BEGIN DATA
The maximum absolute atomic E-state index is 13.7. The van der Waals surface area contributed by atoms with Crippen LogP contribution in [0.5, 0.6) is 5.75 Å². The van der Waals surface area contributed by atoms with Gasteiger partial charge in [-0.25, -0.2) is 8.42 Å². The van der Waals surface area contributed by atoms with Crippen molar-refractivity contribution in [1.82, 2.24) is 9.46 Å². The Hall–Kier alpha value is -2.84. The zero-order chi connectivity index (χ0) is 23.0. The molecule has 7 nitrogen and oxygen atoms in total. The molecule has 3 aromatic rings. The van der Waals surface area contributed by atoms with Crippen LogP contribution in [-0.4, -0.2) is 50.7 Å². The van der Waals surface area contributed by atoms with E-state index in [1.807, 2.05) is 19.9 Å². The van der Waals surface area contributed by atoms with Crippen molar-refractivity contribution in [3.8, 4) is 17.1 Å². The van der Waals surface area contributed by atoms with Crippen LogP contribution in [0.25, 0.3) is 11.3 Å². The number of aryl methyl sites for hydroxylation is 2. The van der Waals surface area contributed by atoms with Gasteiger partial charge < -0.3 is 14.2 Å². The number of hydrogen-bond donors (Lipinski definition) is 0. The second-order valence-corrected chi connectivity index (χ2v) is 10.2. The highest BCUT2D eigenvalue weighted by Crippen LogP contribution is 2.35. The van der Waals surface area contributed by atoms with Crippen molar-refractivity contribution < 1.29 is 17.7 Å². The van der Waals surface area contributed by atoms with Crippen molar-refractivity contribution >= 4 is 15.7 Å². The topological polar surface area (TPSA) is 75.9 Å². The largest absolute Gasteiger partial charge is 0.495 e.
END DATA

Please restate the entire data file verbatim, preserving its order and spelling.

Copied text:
The maximum absolute atomic E-state index is 13.7. The van der Waals surface area contributed by atoms with Crippen LogP contribution in [0.5, 0.6) is 5.75 Å². The van der Waals surface area contributed by atoms with Gasteiger partial charge in [-0.25, -0.2) is 8.42 Å². The van der Waals surface area contributed by atoms with Crippen molar-refractivity contribution in [1.82, 2.24) is 9.46 Å². The Hall–Kier alpha value is -2.84. The zero-order chi connectivity index (χ0) is 23.0. The molecule has 7 nitrogen and oxygen atoms in total. The molecule has 3 aromatic rings. The van der Waals surface area contributed by atoms with Crippen LogP contribution in [-0.4, -0.2) is 50.7 Å². The van der Waals surface area contributed by atoms with E-state index in [1.807, 2.05) is 19.9 Å². The van der Waals surface area contributed by atoms with Crippen molar-refractivity contribution in [3.8, 4) is 17.1 Å². The van der Waals surface area contributed by atoms with Crippen LogP contribution in [0.25, 0.3) is 11.3 Å². The number of aryl methyl sites for hydroxylation is 2. The van der Waals surface area contributed by atoms with Gasteiger partial charge < -0.3 is 14.2 Å². The number of hydrogen-bond donors (Lipinski definition) is 0. The second-order valence-corrected chi connectivity index (χ2v) is 10.2. The highest BCUT2D eigenvalue weighted by Crippen LogP contribution is 2.35. The van der Waals surface area contributed by atoms with Crippen molar-refractivity contribution < 1.29 is 17.7 Å². The van der Waals surface area contributed by atoms with Crippen molar-refractivity contribution >= 4 is 15.7 Å². The topological polar surface area (TPSA) is 75.9 Å². The largest absolute Gasteiger partial charge is 0.495 e.